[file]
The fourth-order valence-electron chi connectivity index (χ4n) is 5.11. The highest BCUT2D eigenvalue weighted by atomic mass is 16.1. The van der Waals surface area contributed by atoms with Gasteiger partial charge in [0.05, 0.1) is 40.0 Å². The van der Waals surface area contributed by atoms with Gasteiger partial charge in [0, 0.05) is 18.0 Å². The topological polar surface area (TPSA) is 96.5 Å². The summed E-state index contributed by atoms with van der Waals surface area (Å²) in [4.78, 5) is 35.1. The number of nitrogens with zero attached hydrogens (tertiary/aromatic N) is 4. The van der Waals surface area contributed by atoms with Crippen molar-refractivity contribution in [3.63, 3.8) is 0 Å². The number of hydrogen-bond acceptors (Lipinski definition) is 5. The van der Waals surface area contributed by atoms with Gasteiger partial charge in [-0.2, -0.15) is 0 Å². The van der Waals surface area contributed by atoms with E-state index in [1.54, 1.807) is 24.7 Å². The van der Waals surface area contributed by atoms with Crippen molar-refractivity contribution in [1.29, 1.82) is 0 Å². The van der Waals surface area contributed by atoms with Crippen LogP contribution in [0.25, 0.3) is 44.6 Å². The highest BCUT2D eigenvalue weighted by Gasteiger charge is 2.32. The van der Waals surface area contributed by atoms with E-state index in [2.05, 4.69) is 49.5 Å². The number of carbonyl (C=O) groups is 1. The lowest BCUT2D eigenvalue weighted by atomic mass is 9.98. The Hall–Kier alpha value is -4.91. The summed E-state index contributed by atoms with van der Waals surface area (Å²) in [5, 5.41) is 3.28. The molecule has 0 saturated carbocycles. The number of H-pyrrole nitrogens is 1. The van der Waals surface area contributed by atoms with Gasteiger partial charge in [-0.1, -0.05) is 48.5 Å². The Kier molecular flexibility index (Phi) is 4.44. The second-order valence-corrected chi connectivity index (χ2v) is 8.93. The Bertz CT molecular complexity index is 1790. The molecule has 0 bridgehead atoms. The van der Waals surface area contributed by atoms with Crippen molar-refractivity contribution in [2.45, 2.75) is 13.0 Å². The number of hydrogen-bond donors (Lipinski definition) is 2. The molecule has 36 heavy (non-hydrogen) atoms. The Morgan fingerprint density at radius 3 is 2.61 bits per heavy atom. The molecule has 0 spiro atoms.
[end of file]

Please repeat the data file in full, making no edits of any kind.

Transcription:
The fourth-order valence-electron chi connectivity index (χ4n) is 5.11. The highest BCUT2D eigenvalue weighted by atomic mass is 16.1. The van der Waals surface area contributed by atoms with Gasteiger partial charge in [0.05, 0.1) is 40.0 Å². The van der Waals surface area contributed by atoms with Gasteiger partial charge in [0, 0.05) is 18.0 Å². The topological polar surface area (TPSA) is 96.5 Å². The summed E-state index contributed by atoms with van der Waals surface area (Å²) in [4.78, 5) is 35.1. The number of nitrogens with zero attached hydrogens (tertiary/aromatic N) is 4. The van der Waals surface area contributed by atoms with Crippen molar-refractivity contribution in [3.63, 3.8) is 0 Å². The number of hydrogen-bond acceptors (Lipinski definition) is 5. The van der Waals surface area contributed by atoms with Gasteiger partial charge in [-0.2, -0.15) is 0 Å². The van der Waals surface area contributed by atoms with E-state index in [1.54, 1.807) is 24.7 Å². The van der Waals surface area contributed by atoms with Crippen molar-refractivity contribution in [1.29, 1.82) is 0 Å². The van der Waals surface area contributed by atoms with Crippen LogP contribution in [0.25, 0.3) is 44.6 Å². The highest BCUT2D eigenvalue weighted by Gasteiger charge is 2.32. The van der Waals surface area contributed by atoms with E-state index in [2.05, 4.69) is 49.5 Å². The number of carbonyl (C=O) groups is 1. The lowest BCUT2D eigenvalue weighted by atomic mass is 9.98. The Hall–Kier alpha value is -4.91. The summed E-state index contributed by atoms with van der Waals surface area (Å²) in [5, 5.41) is 3.28. The molecule has 0 saturated carbocycles. The number of H-pyrrole nitrogens is 1. The van der Waals surface area contributed by atoms with Gasteiger partial charge in [-0.1, -0.05) is 48.5 Å². The Kier molecular flexibility index (Phi) is 4.44. The second-order valence-corrected chi connectivity index (χ2v) is 8.93. The Bertz CT molecular complexity index is 1790. The molecule has 0 bridgehead atoms. The van der Waals surface area contributed by atoms with Crippen molar-refractivity contribution in [2.45, 2.75) is 13.0 Å². The number of hydrogen-bond donors (Lipinski definition) is 2. The molecule has 36 heavy (non-hydrogen) atoms. The Morgan fingerprint density at radius 3 is 2.61 bits per heavy atom. The molecule has 0 spiro atoms.